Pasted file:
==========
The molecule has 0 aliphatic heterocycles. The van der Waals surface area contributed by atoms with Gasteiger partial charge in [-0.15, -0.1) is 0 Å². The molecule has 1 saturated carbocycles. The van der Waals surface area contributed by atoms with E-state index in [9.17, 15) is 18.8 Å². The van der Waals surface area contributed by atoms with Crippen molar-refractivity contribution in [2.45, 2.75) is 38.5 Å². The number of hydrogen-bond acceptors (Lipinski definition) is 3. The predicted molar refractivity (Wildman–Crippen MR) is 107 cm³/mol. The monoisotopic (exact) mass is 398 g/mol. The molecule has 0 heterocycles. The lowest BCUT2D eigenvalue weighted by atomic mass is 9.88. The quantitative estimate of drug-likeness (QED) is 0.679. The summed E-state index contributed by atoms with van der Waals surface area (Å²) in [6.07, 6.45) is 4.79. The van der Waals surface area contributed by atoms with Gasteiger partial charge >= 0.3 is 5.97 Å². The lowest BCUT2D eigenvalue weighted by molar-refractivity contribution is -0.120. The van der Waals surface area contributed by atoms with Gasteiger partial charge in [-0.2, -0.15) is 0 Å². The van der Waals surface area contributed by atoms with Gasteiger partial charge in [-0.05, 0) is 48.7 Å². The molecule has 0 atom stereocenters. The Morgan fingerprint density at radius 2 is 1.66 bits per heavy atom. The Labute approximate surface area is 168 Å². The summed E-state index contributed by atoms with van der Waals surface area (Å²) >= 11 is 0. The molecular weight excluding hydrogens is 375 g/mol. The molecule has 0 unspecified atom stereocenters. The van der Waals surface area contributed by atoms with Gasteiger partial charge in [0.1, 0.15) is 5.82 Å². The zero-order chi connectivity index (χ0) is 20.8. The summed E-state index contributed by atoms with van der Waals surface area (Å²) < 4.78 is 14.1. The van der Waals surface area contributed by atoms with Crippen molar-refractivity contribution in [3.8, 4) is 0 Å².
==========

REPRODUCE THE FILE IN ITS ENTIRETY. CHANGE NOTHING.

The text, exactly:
The molecule has 0 aliphatic heterocycles. The van der Waals surface area contributed by atoms with Gasteiger partial charge in [-0.15, -0.1) is 0 Å². The molecule has 1 saturated carbocycles. The van der Waals surface area contributed by atoms with E-state index in [9.17, 15) is 18.8 Å². The van der Waals surface area contributed by atoms with Crippen molar-refractivity contribution in [2.45, 2.75) is 38.5 Å². The number of hydrogen-bond acceptors (Lipinski definition) is 3. The predicted molar refractivity (Wildman–Crippen MR) is 107 cm³/mol. The monoisotopic (exact) mass is 398 g/mol. The molecule has 0 heterocycles. The lowest BCUT2D eigenvalue weighted by atomic mass is 9.88. The quantitative estimate of drug-likeness (QED) is 0.679. The summed E-state index contributed by atoms with van der Waals surface area (Å²) in [6.07, 6.45) is 4.79. The van der Waals surface area contributed by atoms with Gasteiger partial charge >= 0.3 is 5.97 Å². The lowest BCUT2D eigenvalue weighted by molar-refractivity contribution is -0.120. The van der Waals surface area contributed by atoms with Gasteiger partial charge in [-0.2, -0.15) is 0 Å². The van der Waals surface area contributed by atoms with Gasteiger partial charge in [-0.05, 0) is 48.7 Å². The molecule has 0 atom stereocenters. The Morgan fingerprint density at radius 2 is 1.66 bits per heavy atom. The Labute approximate surface area is 168 Å². The summed E-state index contributed by atoms with van der Waals surface area (Å²) >= 11 is 0. The molecular weight excluding hydrogens is 375 g/mol. The molecule has 0 unspecified atom stereocenters. The van der Waals surface area contributed by atoms with Gasteiger partial charge in [0.1, 0.15) is 5.82 Å². The zero-order chi connectivity index (χ0) is 20.8. The summed E-state index contributed by atoms with van der Waals surface area (Å²) < 4.78 is 14.1. The van der Waals surface area contributed by atoms with Crippen molar-refractivity contribution in [3.8, 4) is 0 Å².